In a sea of exemplar video games released in 2023, “Alan Wake 2” is the work most interested in pushing the boundaries of its franchise, its genre and even its medium.
More than any recent year, 2023’s guntlet of critically acclaimed games made it exceptionally difficult to choose a single title as the best. “Baldur’s Gate 3” ends the pursuit of a long-held dream to replicate the experience of playing “Dungeons & Dragons” and is a monumental achievement of script structuring and game design. “The Legend of Zelda: Tears of the Kingdom” makes a strong case as the best in a series long considered the zenith of creativity and innovation in the industry.
But there’s a common thread among all of these titles: They are paragons of evolution. Their biggest concern and eventual success focused on perfecting their respective series or genres. That’s a feat to be celebrated and honored for sure, but I couldn’t shake the feeling that although these diverse experiences were excellent, we weren’t seeing anything wildly new from the industry. And then came “Alan Wake 2,” created by Remedy Entertainment and co-directed by Sam Lake and Kyle Rowley.
The game’s nature as a sequel is right in the name, but it belies a rebel spirit. It’s the continuing story of Alan Wake, a famous but hacky novelist who suffered writer’s block in 2010 and suddenly found that the real world began to reflect a book he doesn’t remember writing. Wake went missing soon afterward. In this year’s sequel, FBI agents Saga Anderson and Alex Casey investigate a series of murders in the rural Washington town where Wake was last seen. At a murder site, Anderson finds a page of writing that describes exactly what she and Casey are doing. The pair begin to question the nature of what’s real and what’s fiction.
It seems like a fairly standard thriller with a twist, clearly inspired by Stephen King books and David Lynch’s “Twin Peaks,” but it’s how this narrative unfolds that makes this game stand out even among those works. Remedy Entertainment is keenly interested in how media and communication shape understanding of ourselves and history. “Alan Wake 2” experiments in various forms of media, art and human expression.
“Alan Wake 2” isn’t just a video game, it’s also episodes of a late-night talk show, a jubilant rock opera, an anthology of cheap, local TV commercials, a book’s rough draft, a serial network TV show, an art house short film, a tell-all memoir and a concept pop album. The game argues that everything, from advertising to subway signs, is art, and it matters in our world, regardless of how we pay heed. Games such as “Baldur’s Gate 3” ask us who we want to be, grant us the power to fulfill that wish and take control of our dreams. But in dreams, we’re never in control. “Alan Wake 2” doesn’t ask who we want to be, but who we were, who we are and who we might become.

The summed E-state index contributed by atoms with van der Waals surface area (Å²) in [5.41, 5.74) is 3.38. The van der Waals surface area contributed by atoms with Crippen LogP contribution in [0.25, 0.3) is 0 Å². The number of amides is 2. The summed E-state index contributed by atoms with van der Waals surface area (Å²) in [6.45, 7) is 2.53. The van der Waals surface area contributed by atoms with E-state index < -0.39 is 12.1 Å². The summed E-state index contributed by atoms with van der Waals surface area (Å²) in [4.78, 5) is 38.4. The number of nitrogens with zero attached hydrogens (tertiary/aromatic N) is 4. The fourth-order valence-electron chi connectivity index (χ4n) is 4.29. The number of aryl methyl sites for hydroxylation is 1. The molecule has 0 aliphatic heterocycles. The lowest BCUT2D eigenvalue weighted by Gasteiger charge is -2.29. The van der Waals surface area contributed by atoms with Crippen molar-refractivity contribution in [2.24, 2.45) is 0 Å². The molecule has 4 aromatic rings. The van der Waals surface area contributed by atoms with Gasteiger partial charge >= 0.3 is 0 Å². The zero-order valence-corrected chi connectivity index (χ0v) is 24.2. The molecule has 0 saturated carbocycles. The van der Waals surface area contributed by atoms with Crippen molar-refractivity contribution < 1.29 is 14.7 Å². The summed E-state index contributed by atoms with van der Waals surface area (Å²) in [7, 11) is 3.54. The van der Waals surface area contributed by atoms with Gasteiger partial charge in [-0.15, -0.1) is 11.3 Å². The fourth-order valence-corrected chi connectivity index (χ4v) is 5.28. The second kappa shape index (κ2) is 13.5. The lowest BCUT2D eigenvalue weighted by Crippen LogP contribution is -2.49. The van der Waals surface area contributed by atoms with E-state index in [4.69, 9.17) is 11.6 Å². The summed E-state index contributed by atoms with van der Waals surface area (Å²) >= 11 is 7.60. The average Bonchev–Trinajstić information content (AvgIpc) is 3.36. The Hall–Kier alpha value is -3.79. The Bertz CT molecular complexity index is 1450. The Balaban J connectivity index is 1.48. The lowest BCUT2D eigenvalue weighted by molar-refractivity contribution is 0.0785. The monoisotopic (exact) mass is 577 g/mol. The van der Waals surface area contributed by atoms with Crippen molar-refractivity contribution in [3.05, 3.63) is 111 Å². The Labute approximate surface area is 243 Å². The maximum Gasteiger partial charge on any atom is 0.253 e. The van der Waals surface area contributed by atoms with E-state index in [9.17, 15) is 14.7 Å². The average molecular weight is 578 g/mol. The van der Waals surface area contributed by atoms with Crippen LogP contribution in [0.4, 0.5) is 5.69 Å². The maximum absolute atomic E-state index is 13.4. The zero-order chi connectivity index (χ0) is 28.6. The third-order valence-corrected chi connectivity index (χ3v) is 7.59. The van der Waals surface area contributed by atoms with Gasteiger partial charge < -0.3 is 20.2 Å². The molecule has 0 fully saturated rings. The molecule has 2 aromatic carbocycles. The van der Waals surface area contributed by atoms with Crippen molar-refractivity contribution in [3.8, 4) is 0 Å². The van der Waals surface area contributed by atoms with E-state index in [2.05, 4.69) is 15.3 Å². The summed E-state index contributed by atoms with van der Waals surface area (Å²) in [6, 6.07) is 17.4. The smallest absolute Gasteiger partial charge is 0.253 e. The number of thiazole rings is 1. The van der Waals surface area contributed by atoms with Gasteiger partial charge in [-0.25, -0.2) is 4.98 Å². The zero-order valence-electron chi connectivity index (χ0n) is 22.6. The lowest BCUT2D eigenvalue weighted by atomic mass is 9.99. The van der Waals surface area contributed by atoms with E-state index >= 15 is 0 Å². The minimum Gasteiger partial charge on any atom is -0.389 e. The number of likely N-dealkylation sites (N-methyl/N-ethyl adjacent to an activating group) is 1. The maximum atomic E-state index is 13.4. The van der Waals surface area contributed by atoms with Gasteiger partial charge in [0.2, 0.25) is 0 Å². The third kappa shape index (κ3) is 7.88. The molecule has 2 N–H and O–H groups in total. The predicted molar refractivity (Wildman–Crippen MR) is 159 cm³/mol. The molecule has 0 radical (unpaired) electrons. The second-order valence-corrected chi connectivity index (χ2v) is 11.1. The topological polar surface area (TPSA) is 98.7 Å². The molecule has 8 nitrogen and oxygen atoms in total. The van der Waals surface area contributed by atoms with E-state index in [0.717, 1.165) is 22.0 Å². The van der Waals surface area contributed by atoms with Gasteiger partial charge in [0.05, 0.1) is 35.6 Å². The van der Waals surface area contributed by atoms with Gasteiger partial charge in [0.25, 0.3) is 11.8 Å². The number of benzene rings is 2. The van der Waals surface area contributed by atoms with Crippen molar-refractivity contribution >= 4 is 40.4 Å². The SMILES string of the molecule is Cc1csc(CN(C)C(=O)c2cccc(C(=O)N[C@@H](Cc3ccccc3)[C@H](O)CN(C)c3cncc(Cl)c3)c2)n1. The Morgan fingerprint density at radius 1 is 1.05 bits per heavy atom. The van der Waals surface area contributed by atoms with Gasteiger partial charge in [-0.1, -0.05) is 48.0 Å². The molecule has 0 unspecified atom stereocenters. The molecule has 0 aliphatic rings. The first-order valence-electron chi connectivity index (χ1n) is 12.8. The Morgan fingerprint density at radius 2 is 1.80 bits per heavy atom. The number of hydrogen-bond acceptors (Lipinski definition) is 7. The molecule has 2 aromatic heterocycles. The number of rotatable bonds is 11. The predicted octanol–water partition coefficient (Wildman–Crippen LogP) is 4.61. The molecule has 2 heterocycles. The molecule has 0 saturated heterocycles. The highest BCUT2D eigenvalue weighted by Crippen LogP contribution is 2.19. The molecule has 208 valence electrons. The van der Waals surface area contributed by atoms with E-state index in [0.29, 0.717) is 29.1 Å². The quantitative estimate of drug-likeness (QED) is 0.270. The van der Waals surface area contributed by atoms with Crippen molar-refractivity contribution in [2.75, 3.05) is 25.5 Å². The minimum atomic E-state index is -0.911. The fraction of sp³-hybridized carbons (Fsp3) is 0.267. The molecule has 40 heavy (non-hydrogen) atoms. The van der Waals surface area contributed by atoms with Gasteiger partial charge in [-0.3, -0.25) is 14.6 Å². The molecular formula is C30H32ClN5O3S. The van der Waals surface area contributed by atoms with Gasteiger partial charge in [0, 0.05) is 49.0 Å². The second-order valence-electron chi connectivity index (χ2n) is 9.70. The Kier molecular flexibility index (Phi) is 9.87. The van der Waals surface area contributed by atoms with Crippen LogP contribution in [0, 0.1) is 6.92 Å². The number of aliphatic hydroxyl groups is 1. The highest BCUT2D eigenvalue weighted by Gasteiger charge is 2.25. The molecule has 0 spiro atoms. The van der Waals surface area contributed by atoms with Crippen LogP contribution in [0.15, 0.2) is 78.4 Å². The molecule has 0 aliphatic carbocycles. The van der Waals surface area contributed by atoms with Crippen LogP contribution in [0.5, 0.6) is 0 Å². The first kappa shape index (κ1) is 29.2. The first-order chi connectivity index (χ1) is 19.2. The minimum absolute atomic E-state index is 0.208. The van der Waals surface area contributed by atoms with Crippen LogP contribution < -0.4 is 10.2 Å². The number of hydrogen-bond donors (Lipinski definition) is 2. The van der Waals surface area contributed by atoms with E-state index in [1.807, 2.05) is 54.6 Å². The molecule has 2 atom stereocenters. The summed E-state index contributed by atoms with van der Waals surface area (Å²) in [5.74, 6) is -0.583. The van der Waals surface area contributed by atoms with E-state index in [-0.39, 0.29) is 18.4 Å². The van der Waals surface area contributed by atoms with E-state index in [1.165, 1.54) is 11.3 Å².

It’s no accident that Wake’s main trade is the printed word, the engine for some of humanity’s most deeply embedded ideas and beliefs. Today with mass media, literary and cultural archetypes like the “hard-boiled cop” or “protective mother heroine” (both of which “Alan Wake 2” employs in its two lead characters) hum in the back of our minds and memories, like an old TV jingle or nursery rhyme. “Alan Wake 2” interrogates how these ideas come into existence, how they flood our head space through media, how they change us and how we change them.
Like stanzas in a poem, chapters in a James Joyce novel, or verses of a surrealist Bob Dylan song, all these disparate moving parts and media formats complete each other’s meaning so thoroughly that this game can only exist and be consumed in totality. Even the sections with interpretive dance (yes, that’s here too) drip heavy with meaning and metaphor.
This wouldn’t be as good if it was just a dour mental exercise. But this game’s ebullience shines in numerous sequences, and one of the simplest takeaways of this otherwise confounding text is that Lake and his team clearly had a lot of fun. This might be a horror thriller, but it’s also exceptionally funny in many sequences. When the characters laugh or smile, it feels honest. The small towns of Bright Falls and Watery are completely explorable with optional objectives, foreboding cabins in the woods and hidden treasures. And while its action doesn’t quite hit the high watermark of the Resident Evil series, it’s clear that was never the intention.
Despite all of its cinematic and multimedia trappings, the game always remembers and acknowledges the player’s involvement. This elevates “Alan Wake 2” above its contemporaries such as the critically acclaimed “The Last of Us.” The player can choose to play as Wake or Agent Anderson at almost any moment of the game, granting audience autonomy in how the story unfolds. The context of certain scenes and your interpretation may differ depending on what order you tackle these chapters, or even how many times you replay the entire game.
As Agent Anderson asks herself, “Are we the characters or the audience?” This game addresses that question with the utmost seriousness and sincerity, threaded across several chapters of thrilling survival horror gameplay.
Within “Alan Wake 2’s” sometimes impenetrable imagery is an obvious truth: Video games can encompass every form of art, and the act of creativity, no matter its shape or form, can lodge itself into our hearts and minds and never leave. It is about the untapped potential of the medium and the pains it takes to create such a piece. I’m reminded of a quote by legendary French filmmaker and critic François Truffaut: “I demand that a film express either the joy of making cinema or the agony of making cinema. I am not at all interested in anything in between.” Here is something that houses both ambitions, a game of enormous depth, wit and passion. Remedy Entertainment created the game industry’s most vital work of 2023.